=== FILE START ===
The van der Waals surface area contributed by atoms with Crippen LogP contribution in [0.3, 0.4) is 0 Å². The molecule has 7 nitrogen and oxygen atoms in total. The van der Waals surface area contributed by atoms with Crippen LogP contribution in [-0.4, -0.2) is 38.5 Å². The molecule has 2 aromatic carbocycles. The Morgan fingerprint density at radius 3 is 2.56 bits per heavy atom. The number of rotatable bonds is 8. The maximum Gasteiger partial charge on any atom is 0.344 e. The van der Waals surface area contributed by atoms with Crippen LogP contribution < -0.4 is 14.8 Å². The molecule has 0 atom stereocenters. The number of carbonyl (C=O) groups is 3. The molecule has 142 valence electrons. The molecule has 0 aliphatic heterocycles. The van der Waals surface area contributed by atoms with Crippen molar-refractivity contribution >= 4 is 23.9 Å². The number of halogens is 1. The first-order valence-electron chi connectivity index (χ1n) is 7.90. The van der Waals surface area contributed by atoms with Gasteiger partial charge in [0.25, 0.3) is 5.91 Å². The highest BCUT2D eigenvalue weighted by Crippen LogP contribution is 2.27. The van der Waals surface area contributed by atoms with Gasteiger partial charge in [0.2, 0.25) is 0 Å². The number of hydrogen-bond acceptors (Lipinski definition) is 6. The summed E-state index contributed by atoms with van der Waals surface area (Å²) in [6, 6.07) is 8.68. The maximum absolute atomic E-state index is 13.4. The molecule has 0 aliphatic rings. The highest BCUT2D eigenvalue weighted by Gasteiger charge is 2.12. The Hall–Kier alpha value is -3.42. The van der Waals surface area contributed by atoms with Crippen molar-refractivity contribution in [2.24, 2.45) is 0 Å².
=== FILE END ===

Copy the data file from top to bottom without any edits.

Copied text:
The van der Waals surface area contributed by atoms with Crippen LogP contribution in [0.3, 0.4) is 0 Å². The molecule has 7 nitrogen and oxygen atoms in total. The van der Waals surface area contributed by atoms with Crippen LogP contribution in [-0.4, -0.2) is 38.5 Å². The molecule has 2 aromatic carbocycles. The Morgan fingerprint density at radius 3 is 2.56 bits per heavy atom. The number of rotatable bonds is 8. The maximum Gasteiger partial charge on any atom is 0.344 e. The van der Waals surface area contributed by atoms with Crippen LogP contribution < -0.4 is 14.8 Å². The molecule has 0 atom stereocenters. The number of carbonyl (C=O) groups is 3. The molecule has 142 valence electrons. The molecule has 0 aliphatic heterocycles. The van der Waals surface area contributed by atoms with Crippen molar-refractivity contribution >= 4 is 23.9 Å². The number of halogens is 1. The first-order valence-electron chi connectivity index (χ1n) is 7.90. The van der Waals surface area contributed by atoms with Gasteiger partial charge in [0.25, 0.3) is 5.91 Å². The highest BCUT2D eigenvalue weighted by Crippen LogP contribution is 2.27. The van der Waals surface area contributed by atoms with Gasteiger partial charge in [0.2, 0.25) is 0 Å². The number of hydrogen-bond acceptors (Lipinski definition) is 6. The summed E-state index contributed by atoms with van der Waals surface area (Å²) in [6, 6.07) is 8.68. The maximum absolute atomic E-state index is 13.4. The molecule has 0 aliphatic rings. The highest BCUT2D eigenvalue weighted by Gasteiger charge is 2.12. The Hall–Kier alpha value is -3.42. The van der Waals surface area contributed by atoms with Crippen molar-refractivity contribution in [2.24, 2.45) is 0 Å².